The objective of this proposal is to provide further insight into regulation of the rat growth hormone (GH) gene expression by cyclic AMP. This basic research will aid in understanding of the multifactorial regulation of GH gene expression. cAMP regulation of the rat growth hormone gene expression requires the first 104 base pairs of 5'-flanking DNA [Copp, R.P. and Samuels, H.H. (1989) Molecular Endocrinology 3, 790-796]. Preliminary data suggests that much of this cAMP effect may require 5'-flanking sequences extending to only -49 of the rat GH gene. Thus, the cell-specific element (-95/-65) normally thought to be required for efficient expression may not be required for some of the cAMP effect. This proposed work thus extends these studies to determine the precise sequences involved in the cAMP regulation. The effects of cAMP on transcription of GH and fusion genes containing various 5'-flanking DNA segments of the rat GH gene linked to coding sequences for chloramphenicol acetyltransferase (CAT) or in other expression vectors will be analyzed after DNA transfection into rat anterior pituitary cell lines. Further examination will include analysis of effects of cAMP effectors on nuclear protein binding to potential regulatory regions as seen by techniques such as gel shift and DNase I footprinting as well as competition for regulatory factors by specific DNA sequences of other genes known to be involved in cAMP regulation. If DNA binding analysis does not show cAMP-induced changes in protein bound to locations determined by functional analysis then an examination will be made of whether protein phosphorylation is required for activation of GH gene transcription. The interactions between cAMP effects and those of factors, such as thyroid hormone and retinoic acid, which transcriptionally regulate the rat GH gene will be analyzed in detail. In addition, effects of growth hormone releasing factor and cAMP on regulation of GH expression will be compared using recently described growth hormone releasing factor-responsive rat anterior pituitary cell lines. Finally, as time permits, any sequence- specific DNA binding factors involved in the cAMP regulation will be characterized and their cDNA cloned. Thus, a detailed analysis of the transcriptional regulation of the GH gene and of the nuclear proteins involved in this regulation by cAMP or growth hormone releasing factor has been proposed.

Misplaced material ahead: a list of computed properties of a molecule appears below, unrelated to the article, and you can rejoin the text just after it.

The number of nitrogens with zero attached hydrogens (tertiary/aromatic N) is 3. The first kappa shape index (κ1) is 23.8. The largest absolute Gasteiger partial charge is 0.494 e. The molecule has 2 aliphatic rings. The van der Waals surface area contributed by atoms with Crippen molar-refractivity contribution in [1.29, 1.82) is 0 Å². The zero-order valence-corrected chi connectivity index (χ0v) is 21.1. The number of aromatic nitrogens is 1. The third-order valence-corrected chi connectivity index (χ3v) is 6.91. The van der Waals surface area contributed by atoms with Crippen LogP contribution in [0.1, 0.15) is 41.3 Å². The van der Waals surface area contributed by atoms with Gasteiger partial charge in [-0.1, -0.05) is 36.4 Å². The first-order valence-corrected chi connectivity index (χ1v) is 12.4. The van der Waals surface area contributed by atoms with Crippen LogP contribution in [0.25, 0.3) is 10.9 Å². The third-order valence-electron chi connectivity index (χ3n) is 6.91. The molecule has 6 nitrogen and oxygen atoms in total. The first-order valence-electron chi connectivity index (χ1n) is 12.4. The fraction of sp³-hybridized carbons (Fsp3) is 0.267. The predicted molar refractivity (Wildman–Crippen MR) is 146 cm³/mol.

National Institute of Health (NIH)
National Institute of Diabetes and Digestive and Kidney Diseases (NIDDK)
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Endocrinology Study Section (END)
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New York University
Schools of Medicine
New York
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